I welcome the Secretary of State’s decision on plurality and her “minded to” decision on broadcasting standards. I join my hon. Friend the Member for West Bromwich East (Tom Watson) in praising the Secretary of State. She has made a brave decision—or is minded to make a brave decision—but it is the right decision and one that the Murdochs will not like. I have my own experience of the Murdochs, and she is absolutely to be commended for that.

The Secretary of State is ignoring what is, in my view, the unreliable and flawed advice of Ofcom. She knows that I and a number of colleagues believe that its view on “fit and proper” is also flawed and unreliable. If its advice on broadcasting standards is flawed, I think we can draw some conclusions about its position on “fit and proper”, although I know she will not comment on that.

I have one specific thing that I want to ask the Secretary of State. Can she reassure us that if the CMA holds the inquiry she is minded to have, it will be a comprehensive look—the first time this has happened, I think—at the Murdochs’ disgraceful record in news and, indeed, broadcasting—from the News of the World to Fox News to Sky News Australia? Crucially, will she confirm that it will look at the issue of corporate governance, which was something that she flagged up in her letter to Ofcom, although I do not think it looked at that properly? That needs to be looked at, as it relates to broadcasting standards.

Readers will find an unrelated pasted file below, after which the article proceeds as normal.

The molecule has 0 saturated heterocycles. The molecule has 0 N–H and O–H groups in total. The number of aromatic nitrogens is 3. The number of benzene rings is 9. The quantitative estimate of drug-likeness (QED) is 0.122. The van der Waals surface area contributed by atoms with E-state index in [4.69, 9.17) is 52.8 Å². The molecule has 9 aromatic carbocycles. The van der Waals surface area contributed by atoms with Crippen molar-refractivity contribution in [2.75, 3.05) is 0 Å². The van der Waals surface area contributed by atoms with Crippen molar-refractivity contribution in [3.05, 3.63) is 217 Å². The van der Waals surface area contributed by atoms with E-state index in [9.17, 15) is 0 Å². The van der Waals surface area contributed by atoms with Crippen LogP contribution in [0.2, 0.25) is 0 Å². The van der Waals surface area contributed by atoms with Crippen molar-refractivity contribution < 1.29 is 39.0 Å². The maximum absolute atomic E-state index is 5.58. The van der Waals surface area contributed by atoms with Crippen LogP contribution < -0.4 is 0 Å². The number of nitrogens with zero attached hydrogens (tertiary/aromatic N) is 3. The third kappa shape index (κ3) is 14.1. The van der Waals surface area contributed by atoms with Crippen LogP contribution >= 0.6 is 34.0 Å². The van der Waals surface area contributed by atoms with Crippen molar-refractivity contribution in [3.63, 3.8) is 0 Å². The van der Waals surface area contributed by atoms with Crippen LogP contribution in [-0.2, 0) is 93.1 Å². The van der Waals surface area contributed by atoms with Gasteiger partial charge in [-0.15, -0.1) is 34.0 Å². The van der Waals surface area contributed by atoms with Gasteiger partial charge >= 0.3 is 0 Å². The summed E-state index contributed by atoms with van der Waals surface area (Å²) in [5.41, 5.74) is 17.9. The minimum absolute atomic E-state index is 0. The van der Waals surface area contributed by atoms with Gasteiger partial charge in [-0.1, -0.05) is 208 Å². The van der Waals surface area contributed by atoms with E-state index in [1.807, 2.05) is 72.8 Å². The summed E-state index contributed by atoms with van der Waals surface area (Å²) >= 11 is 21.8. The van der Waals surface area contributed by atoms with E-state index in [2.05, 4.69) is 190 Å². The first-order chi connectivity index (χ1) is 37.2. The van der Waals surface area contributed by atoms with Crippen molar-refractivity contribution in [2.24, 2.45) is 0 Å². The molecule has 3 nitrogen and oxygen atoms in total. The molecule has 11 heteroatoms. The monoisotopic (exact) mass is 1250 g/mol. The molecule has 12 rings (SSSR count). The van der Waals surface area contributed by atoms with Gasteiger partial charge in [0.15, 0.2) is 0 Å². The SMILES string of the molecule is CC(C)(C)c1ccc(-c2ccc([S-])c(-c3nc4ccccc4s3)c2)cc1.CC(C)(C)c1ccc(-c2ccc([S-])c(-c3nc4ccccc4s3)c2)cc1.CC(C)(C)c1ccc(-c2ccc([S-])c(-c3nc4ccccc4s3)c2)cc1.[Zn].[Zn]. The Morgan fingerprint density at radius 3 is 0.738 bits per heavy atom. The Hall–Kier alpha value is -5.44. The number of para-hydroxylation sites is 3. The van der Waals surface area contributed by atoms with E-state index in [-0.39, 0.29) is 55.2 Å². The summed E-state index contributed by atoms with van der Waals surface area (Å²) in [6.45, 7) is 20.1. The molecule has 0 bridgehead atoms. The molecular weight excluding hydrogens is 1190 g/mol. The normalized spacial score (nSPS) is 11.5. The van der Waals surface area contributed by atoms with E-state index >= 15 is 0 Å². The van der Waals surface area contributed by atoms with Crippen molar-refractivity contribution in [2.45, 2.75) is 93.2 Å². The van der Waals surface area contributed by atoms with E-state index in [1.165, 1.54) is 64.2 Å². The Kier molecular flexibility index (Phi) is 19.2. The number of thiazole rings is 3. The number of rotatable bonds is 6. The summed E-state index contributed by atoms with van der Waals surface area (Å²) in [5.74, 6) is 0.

I end by saying that the Secretary of State has done her job today; it is now for the CMA to do theirs.

Karen Bradley Portrait Karen Bradley - Hansard
12 Sep 2017, 1:44 p.m.

I thank the right hon. Gentleman for his question. Together with the right hon. Member for Twickenham (Sir Vince Cable) and my right hon. and learned Friend the Member for Rushcliffe (Mr Clarke), he contributed one of the 30 substantive representations that I received. He referred to the “fit and proper” test. One question that he raised in his representation was the level of the threshold. What has become clear from the conversations we have had and our work is that the threshold for referral to the CMA is a different threshold from the “fit and proper” test. The “fit and proper” test is, quite rightly, something for Ofcom.

If the right hon. Gentleman looks at my statement, he will see the reasons I have set out for referral to the CMA. As and when the “minded to” decision becomes a final decision, I will set out those reasons in full.

Fox-Sky Merger

Edward Miliband Excerpts
Thursday 20th July 2017

(3 years, 2 months ago)

Commons Chamber
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Department for Digital, Culture, Media and Sport